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Publication numberUS4237445 A
Publication typeGrant
Application numberUS 06/061,580
Publication dateDec 2, 1980
Filing dateJul 30, 1979
Priority dateJul 30, 1979
Also published asCA1175125A1, DE3027738A1
Publication number06061580, 061580, US 4237445 A, US 4237445A, US-A-4237445, US4237445 A, US4237445A
InventorsRichard L. Crossman
Original AssigneeGoodyear Aerospace Corporation
Export CitationBiBTeX, EndNote, RefMan
External Links: USPTO, USPTO Assignment, Espacenet
Tire pressure communication devices
US 4237445 A
Abstract
Devices for transmitting signals from a rotatable tire to a stationary receiver which correspond to the internal pressure of the tire. In one embodiment, a Bourdon tube communicates with internal tire pressure to regulate the magnetic gap of an electromagnetic induction configuration. Changes in the magnetic gap result in corresponding changes in an output signal strength. In another embodiment of the invention, a bellows is provided in communication with tire pressure for regulating the position of the core of an LVDT. The core position and, accordingly, the output of the LVDT corresponds to tire pressure. In yet another embodiment, strain gauges or other appropriate electrical signal generators are connected to the tire and interconnected with a rotating race. A plurality of ball bearings are maintained in a preloaded condition between the rotating race and a stationary race, the latter race communicating signals to a tire pressure meter or the like.
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Claims(9)
What is claimed is:
1. Apparatus for sensing the pressure of an aircraft tire and for communicating such pressure sensing from a rotating tire to a stationary portion of the aircraft, comprising:
tire pressure sensing means connected to and rotatable with the tire;
signal receiving means comprising a coil fixedly secured to a stationary portion of the aircraft; and
communication means comprising a core positioned and movable within said coil and operatively connected to said sensing means for communicating a signal indicative of tire pressure from said sensing means to said coil.
2. The apparatus according to claim 1 wherein said coil is rotatable with the tire, said coil and said core comprising a linear variable differential transformer.
3. The apparatus according to claim 2 wherein said sensing means comprises a bellows in pressure communication with the tire, said bellows being connected to said core.
4. Apparatus for sensing the pressure of an aircraft tire and for communicating such pressure sensing from a rotating tire to a stationary portion of the aircraft, comprising:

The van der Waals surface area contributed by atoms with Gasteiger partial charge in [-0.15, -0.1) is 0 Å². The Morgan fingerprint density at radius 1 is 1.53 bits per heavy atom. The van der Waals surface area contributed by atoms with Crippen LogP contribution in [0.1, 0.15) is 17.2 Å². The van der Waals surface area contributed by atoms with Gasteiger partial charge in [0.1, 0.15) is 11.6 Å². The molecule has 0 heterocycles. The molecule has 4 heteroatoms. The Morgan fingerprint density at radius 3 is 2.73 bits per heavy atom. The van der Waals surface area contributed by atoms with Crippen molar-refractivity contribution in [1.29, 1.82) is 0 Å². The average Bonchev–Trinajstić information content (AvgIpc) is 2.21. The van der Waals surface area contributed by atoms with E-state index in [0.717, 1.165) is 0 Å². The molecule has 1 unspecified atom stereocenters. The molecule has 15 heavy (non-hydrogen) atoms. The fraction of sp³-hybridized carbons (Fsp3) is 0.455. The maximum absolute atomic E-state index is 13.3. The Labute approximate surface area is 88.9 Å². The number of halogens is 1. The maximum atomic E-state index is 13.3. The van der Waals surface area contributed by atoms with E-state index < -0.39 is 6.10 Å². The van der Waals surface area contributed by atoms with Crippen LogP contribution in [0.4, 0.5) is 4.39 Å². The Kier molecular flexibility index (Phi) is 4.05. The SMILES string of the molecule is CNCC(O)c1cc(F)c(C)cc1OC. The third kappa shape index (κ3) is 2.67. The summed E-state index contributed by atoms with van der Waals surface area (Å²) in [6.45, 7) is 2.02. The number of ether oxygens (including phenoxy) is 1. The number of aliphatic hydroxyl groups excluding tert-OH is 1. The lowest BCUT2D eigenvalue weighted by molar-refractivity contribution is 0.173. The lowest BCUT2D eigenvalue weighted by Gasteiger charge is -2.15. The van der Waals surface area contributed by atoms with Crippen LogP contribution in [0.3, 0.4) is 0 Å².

tire pressure sensing means connected to and rotatable with the tire;
a first electrical coil maintained about a core, said core being fixedly secured to the stationary portion of the aircraft;
a second coil maintained about said core and in inductive communication with said first coil; and
an expandable and contractable circular member connected to and rotatable with the wheel, said member rotating in a path in juxtaposition to said core and operative therewith for completing a magnetic circuit for communicating a signal indicative of the tire pressure from said sensing means to said first and second coils.
5. Apparatus for sensing the pressure of an aircraft tire and for communicating such pressure sensing from a rotating tire to a stationary portion of the aircraft, comprising:
tire pressure sensing means comprising a first set of races connected to and rotatable with the tire;
signal receiving means comprising a second set of races fixedly secured to a stationary portion of the aircraft; and
communication means comprising a plurality of ball bearings preloaded between respective pairs of said first and second sets of races, said ball bearings being maintained between said races in four-point contact for communicating a signal indicative of tire pressure from said sensing means to said receiving means.
6. The apparatus according to claim 5 wherein said ball bearings within said races are maintained within an electrically conductive grease.
7. The apparatus according to claim 4 wherein said sensing means comprises an air pressure inlet in communication between the tire and said member, communicating the pressure of the tire to said member.
8. The apparatus according to claim 7 wherein said member comprises a Bourdon tube.
9. The apparatus according to claim 1 wherein said sensing means comprises a first set of races, and said signal receiving means comprises a second set of races.
Description
BACKGROUND OF THE INVENTION

The instant invention resides in the art of monitoring devices and is more particularly related to such devices for aircraft. It is extremely important that aircraft tire pressure be known to the pilot to reduce the possibility of blowouts. It is well known that the likelihood of a blowout substantially increases with tire pressure changes above or below a particular desired level, and that such blowouts not only result in a loss of the tire itself, but seriously increase the likelihood of further property damage or human injury.